YOUNG MONEY: INSIDE THE HIDDEN WORLD OF WALL STREET’S POST-CRASH RECRUITS
By Kevin Roose
Roose remembers having dinner at a Manhattan home, where a young woman mentioned she’d taken a job at a bank. Which one? The young woman cast her eyes down and croaked out the words “Gold . . . man . . . Sachs?” An awkward silence followed. To Roose, it was as if she’d just spilled wine on the host. If she felt this embarrassed to work on Wall Street, he thought, there must be other young people like her, ashamed, in a climate of shareholder lawsuits and protests such as Occupy Wall Street, to admit to careers in finance.
Roose, a former New York Times reporter who covered Wall Street, knew that banks recruited heavily from the top schools. For instance, in 2006, 46 per cent of seniors at Princeton were headed for Wall Street. But times had changed since the crash of 2008. What pitches were banks using to coax students now? he wondered.
To find out, Roose visited Ivy League campuses and was surprised to hear that a bank like Morgan Stanley doesn’t even mention salary anymore. Students don’t flock to Wall Street to cash in; they go because it’s an easy choice, explained one analyst. According to Roose, banks make the application process as easy as dropping a resumé into a box, and inform applicants of jobs months ahead of other industries. “Banks have become extremely skilled at appealing to the anxieties of overachieving young people and inserting themselves as the solution to their worries.”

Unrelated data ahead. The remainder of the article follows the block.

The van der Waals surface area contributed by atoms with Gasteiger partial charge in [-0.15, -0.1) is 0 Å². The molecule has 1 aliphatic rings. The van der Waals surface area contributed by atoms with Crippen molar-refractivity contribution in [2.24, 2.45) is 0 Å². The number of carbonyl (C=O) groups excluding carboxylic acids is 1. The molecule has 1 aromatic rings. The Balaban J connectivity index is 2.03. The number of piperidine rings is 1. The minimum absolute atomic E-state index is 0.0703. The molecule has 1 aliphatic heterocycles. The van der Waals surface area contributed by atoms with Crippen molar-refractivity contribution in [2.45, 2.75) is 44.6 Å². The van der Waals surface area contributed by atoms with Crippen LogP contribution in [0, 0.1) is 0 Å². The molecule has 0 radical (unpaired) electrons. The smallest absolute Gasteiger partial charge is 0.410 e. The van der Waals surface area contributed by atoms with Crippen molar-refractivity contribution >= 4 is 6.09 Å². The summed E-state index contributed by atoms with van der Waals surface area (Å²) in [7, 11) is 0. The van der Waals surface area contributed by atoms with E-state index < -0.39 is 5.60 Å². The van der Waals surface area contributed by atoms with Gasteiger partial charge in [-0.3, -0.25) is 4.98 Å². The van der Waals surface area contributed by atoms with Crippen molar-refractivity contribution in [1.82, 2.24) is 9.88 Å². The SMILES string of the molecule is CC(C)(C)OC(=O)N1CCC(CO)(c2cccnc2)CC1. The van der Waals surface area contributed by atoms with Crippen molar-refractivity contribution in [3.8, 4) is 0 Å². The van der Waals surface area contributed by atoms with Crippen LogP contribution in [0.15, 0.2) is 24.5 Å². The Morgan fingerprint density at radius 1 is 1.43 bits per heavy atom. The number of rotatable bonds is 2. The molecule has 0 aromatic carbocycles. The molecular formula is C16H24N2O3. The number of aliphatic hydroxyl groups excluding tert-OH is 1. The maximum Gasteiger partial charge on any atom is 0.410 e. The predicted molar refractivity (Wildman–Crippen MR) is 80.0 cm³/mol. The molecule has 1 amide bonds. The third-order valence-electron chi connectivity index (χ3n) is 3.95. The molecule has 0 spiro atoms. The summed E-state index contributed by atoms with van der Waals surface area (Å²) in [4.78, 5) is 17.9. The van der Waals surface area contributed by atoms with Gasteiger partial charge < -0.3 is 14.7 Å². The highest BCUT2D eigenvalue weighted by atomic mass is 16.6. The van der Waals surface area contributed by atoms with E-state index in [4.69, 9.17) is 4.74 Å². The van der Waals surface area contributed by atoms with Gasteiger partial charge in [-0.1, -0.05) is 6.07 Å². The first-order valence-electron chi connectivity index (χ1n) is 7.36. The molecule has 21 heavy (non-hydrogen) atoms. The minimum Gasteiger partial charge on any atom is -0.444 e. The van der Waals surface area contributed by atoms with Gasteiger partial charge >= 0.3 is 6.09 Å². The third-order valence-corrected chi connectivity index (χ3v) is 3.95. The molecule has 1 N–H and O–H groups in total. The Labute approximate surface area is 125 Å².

For three years, Roose shadowed eight young analysts who candidly shared their emails and diaries with him with the promise of anonymity and infiltrated events, such as Finance Meets Fashion, a gathering described by Gawker as “where banker-types meet fashion slaves and procreate to create lineages of people you’d rather not know.” Even here, Roose met disaffected young financiers, such as the hedge fund trader who won’t tell women what he does for a living because “you’re seen as taking away people’s mothers’ retirement money.” The highly opinionated Roose says most young bankers these days are “smart and capable in a general, all-purpose way, but aren’t phenomenally talented at any one thing.”